Francisco Liriano questionable for next start with ‘really sore’ neck

Toronto Blue Jays starting pitcher Francisco Liriano throws during the second inning of a baseball game against the Detroit Tigers, Saturday, July 15, 2017, in Detroit. (Carlos Osorio/AP)

DETROIT – As Francisco Liriano warmed up in the bullpen at Comerica Park Saturday, he felt tightness on the right side of his neck and upper back.

The left-hander pitched through it for two innings, but by the third the discomfort was becoming harder to ignore.

“It was getting worse the more I threw,” Liriano said.

Once they realized the extent of the soreness, the Blue Jays removed Liriano from the game and sent him back to the team hotel. The pain persisted, though, and Liriano had trouble sleeping on the affected area. He iced the area Sunday morning before meeting with a doctor and showed enough improvement that there’s no MRI scheduled.

He hasn’t been ruled out for Thursday’s game against the Boston Red Sox, but the Blue Jays aren’t listing him as their probable starter until they know more.

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“Hard to tell right now,” Liriano said. “I just feel really sore and tight, so I have no idea what it is.”

Liriano, whose season ERA climbed to 6.04 Saturday, has previously had neck issues on his left side, but never on the right. He said this soreness isn’t related to the shoulder inflammation that sidelined him in May, but it was more than enough for him to exit his start against the Tigers early.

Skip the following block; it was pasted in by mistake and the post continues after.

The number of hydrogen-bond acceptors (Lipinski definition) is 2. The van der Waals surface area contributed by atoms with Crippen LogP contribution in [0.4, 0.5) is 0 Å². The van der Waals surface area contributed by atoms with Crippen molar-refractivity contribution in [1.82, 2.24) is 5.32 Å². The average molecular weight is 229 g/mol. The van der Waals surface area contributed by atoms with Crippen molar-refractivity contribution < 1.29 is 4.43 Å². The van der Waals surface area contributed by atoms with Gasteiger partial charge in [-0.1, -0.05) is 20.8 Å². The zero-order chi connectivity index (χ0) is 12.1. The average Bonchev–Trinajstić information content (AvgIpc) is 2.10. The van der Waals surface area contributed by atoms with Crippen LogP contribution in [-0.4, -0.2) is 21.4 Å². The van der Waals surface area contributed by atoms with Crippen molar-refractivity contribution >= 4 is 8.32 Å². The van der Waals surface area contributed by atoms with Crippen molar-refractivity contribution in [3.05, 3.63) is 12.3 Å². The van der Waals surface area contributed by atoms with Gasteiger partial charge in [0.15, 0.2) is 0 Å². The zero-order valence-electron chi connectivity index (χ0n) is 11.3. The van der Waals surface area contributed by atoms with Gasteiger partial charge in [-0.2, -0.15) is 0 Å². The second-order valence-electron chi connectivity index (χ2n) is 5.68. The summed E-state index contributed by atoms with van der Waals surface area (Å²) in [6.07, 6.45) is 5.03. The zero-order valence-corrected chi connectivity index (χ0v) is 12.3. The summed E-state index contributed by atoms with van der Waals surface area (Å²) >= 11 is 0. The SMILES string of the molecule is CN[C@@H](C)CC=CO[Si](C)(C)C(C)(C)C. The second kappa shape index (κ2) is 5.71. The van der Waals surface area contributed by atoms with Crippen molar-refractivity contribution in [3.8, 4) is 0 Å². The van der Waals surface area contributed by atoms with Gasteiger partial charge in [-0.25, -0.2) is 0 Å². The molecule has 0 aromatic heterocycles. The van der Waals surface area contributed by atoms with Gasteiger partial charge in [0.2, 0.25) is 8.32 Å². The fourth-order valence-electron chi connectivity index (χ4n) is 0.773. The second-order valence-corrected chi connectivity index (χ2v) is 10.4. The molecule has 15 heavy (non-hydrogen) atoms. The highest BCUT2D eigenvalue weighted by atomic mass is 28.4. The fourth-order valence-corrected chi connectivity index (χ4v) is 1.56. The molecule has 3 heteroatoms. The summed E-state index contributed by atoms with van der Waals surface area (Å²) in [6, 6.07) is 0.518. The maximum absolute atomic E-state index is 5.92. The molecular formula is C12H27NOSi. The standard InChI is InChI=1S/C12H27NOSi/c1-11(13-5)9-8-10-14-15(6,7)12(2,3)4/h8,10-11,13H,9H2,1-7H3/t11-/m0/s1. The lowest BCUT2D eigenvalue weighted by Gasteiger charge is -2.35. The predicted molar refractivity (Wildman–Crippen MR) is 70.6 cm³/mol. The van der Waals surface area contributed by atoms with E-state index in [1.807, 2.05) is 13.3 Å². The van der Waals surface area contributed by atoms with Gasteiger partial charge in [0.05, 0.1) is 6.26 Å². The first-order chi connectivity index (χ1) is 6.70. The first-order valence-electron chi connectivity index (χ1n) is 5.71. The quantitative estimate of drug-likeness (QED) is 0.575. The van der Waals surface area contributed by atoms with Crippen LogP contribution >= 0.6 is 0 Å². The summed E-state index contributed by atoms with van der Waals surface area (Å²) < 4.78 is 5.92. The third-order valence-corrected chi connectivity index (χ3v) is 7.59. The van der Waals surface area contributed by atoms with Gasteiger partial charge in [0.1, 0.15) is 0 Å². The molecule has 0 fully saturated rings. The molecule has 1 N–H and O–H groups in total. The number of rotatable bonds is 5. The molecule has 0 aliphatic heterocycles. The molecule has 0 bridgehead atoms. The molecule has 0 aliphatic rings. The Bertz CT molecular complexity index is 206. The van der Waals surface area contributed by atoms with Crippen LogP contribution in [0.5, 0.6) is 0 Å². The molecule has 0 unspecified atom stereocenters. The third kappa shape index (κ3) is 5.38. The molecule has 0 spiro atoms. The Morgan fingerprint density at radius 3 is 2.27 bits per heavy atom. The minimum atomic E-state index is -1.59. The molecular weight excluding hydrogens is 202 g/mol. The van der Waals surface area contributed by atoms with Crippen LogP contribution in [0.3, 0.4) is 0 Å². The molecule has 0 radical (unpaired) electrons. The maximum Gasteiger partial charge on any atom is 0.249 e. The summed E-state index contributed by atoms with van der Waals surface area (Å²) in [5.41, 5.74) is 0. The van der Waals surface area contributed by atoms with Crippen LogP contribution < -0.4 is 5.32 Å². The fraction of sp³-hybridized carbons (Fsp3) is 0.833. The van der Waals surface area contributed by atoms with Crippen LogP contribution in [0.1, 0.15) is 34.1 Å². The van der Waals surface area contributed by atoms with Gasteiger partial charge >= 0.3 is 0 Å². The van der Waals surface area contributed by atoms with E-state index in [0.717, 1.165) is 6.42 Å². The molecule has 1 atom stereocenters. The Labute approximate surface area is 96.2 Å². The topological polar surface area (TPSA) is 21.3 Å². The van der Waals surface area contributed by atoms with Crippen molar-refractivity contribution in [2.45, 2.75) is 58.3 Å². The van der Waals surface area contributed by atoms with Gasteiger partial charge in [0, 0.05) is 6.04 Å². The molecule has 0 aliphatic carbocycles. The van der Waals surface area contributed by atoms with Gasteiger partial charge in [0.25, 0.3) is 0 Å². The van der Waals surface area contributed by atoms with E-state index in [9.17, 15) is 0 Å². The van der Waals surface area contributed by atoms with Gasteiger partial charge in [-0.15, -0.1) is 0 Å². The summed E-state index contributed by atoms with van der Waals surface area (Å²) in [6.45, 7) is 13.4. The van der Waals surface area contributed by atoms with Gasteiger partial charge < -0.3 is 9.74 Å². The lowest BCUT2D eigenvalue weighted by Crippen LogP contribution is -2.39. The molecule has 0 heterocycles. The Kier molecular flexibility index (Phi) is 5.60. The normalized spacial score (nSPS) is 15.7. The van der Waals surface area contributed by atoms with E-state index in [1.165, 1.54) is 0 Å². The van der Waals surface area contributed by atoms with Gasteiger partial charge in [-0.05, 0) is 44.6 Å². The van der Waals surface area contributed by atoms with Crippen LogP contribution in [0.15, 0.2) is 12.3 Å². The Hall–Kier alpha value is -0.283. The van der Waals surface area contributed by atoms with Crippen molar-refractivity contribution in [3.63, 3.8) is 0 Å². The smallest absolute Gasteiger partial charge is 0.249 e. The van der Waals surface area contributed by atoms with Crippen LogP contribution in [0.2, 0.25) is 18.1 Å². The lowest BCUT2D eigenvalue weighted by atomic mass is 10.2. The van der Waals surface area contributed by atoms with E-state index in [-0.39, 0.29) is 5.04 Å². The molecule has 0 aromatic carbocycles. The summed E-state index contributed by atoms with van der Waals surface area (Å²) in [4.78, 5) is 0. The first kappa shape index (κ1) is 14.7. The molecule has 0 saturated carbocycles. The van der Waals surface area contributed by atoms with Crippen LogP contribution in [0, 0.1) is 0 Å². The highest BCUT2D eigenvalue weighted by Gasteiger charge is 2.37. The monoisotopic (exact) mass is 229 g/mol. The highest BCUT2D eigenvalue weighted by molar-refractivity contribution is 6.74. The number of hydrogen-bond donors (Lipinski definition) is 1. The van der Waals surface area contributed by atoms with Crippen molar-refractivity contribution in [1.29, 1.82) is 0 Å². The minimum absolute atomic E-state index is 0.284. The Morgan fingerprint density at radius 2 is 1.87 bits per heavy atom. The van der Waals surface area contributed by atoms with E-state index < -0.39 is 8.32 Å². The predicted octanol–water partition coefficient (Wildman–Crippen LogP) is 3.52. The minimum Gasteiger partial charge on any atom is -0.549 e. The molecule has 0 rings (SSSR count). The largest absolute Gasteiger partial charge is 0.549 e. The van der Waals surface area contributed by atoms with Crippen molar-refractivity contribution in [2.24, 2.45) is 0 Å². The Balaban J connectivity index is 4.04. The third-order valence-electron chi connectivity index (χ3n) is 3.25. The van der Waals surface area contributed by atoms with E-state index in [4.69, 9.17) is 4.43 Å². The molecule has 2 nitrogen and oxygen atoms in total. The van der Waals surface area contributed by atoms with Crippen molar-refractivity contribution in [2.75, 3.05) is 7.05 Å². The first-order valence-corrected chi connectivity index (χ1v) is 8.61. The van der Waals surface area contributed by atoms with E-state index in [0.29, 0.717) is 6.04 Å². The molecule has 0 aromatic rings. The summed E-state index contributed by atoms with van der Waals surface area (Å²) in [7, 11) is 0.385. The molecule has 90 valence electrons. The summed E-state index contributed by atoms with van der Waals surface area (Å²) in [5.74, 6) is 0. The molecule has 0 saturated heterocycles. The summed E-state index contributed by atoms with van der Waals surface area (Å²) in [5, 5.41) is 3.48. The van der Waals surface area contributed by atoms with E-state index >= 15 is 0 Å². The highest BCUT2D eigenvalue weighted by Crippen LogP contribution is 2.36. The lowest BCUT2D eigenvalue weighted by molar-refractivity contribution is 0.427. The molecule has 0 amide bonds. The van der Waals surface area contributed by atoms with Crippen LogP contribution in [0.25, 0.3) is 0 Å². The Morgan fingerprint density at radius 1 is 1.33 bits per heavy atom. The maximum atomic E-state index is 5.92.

“He’s a warrior out there,” catcher Russell Martin said. “He tries to battle through things, but you don’t want to be too aggressive, especially when you’re not feeling right.”

Should the Blue Jays need a replacement for Liriano Thursday, their options would include Mike Bolsinger, who threw 75 pitches in relief of Liriano, and Cesar Valdez, who’s on the 40-man roster and has a 3.23 ERA at triple-A after allowing one run in seven strong innings Friday.

Joe Biagini recently returned to the bullpen after starting 11 games for the Blue Jays, but it’d be asking a lot of the 27-year-old to have him start just as he’s readjusting to shorter stints. After struggling in consecutive bullpen outings leading up to the all-star break, Biagini impressed the Blue Jays with a scoreless inning of relief Friday.

“I thought he looked like the old guy,” manager John Gibbons said. “His velocity was up … I think (Friday) was a big night for him to get back in there and gain some confidence.”

The Blue Jays expect to get bullpen reinforcements soon, with Joe Smith slated to re-join the club after one final rehab outing with Buffalo. Smith had a 3.41 ERA with 47 strikeouts in 31.2 innings before hitting the disabled list, so his presence should help the Blue Jays navigate the late innings. He’s one of the club’s better trade chips so a return to the big-leagues would give the front office more options.

J.P. Howell’s also rehabbing with the Bisons, but the left-hander doesn’t appear to be in the club’s immediate plans.

“I don’t know yet,” Gibbons said. “I don’t know if he’s ready yet or not.”

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